Title: Walt Whitman to Peter Doyle, 10 September 1869
Date: September 10, 1869
Source: The transcription presented here is derived from Walt Whitman, The Correspondence, ed. Edwin Haviland Miller (New York: New York University Press, 1961–1977), 2:87–88. For a description of the editorial rationale behind our treatment of the correspondence, see our statement of editorial policy.
Location: The Charles E. Feinberg Collection of the Papers of Walt Whitman, 1839–1919, Library of Congress, Washington, D.C.
Whitman Archive ID: loc.01522
Contributors to digital file: Kenneth M. Price, Elizabeth Lorang, Zachary King, and Eric Conrad
Friday afternoon, Sept. 10, 1869.
Dear Pete—dear son,
I have received your letter of the 8th to-day—all your letters have come safe—four altogether. This is the third I have sent you (besides that one by Adams' Express, Aug. 23d.)1
Pete, you say my sickness must be worse than I described in my letters—& ask me to write precisely how I am. No, dearest boy, I wrote just as it really was. But, Pete, you will now be truly happy to learn that I am feeling all right, & have been mainly so for the last four days—& have had no bad spells all that time. Yesterday I thought I felt as strong & well as ever in my life—in fact real young & jolly. I loafed around New York most all day—had a first-rate good time. All along Broadway hundreds of rich flags & streamers at half-mast for Gen. Rawlins'2 funeral—From the tall buildings, they waved out in a stiff west wind all across Broadway—late in the afternoon I rode up from the Battery to look at them, as the sun struck through them—I thought I had never seen any thing so curious & beautiful—On all the shipping, ferry boats, public buildings &c. flags at half mast too. This is the style here. No black drapery, for mourning—only thousands of flags at half mast, on the water as well as land—for any big bug's funeral.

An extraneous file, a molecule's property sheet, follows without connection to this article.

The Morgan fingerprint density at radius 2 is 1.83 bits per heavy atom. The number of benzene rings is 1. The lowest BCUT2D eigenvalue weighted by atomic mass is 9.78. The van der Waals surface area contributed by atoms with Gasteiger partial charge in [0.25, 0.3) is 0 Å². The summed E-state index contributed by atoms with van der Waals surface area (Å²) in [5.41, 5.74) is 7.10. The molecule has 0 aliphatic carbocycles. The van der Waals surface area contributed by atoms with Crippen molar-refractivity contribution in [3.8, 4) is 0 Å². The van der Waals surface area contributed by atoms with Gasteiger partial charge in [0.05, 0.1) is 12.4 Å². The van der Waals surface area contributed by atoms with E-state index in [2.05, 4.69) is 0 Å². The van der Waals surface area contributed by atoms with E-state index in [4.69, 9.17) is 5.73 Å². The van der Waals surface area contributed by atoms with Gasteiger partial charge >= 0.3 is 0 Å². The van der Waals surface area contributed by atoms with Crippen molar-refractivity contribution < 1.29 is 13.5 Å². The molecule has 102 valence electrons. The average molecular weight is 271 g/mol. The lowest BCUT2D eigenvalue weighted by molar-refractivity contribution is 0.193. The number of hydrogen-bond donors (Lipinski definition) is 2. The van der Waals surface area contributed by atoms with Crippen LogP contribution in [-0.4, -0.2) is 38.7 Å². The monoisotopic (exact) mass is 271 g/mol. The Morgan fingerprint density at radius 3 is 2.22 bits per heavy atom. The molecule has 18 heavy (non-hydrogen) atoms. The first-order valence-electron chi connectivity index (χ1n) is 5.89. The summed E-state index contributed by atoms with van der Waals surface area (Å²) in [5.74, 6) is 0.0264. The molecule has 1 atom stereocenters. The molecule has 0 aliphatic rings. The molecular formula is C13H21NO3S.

To-day I am all right too. It is now towards 3—Mother & I have just had our dinner, (my mammy's own cooking mostly.) I have been out all the forenoon knocking around—the water is my favorite recreation—I could spend two or three hours every day of my life here, & never get tired—Some of the pilots are dear personal friends of mine—some, when we meet, we kiss each other (I am an exception to all their customs with others)—some of their boys have grown up since I have known them, & they too know me & are very friendly.
Pete, the fourth week of my vacation is most ended. I shall return the middle of next week.
Give my love to Johnny Lee3—let him read this letter, & then return it to you. Dear Jack, I rec'd your affectionate letter of Sept. 5th.
I suppose you got "Kenilworth" I sent.
Well, boy, I shall now take a bath, dress myself & go out, cross the river, put this letter in the p. o. & then ramble & ride around the City, awhile, as I think we are going to have a fine evening & moonlight &c.
Good bye, dear son—We will soon be together again.
2. General John Aaron Rawlins (1831–1869) was Grant's aide-de-camp during the Civil War and Secretary of War in 1869. [back]
3. Probably a laborer or a conductor. The 1869 Directory listed, however, a number of John Lees. [back]
5. A railroad worker, cited in one of Whitman's address books (Thomas Biggs Harned Collection of Walt Whitman, The Library of Congress, Notebook #109). [back]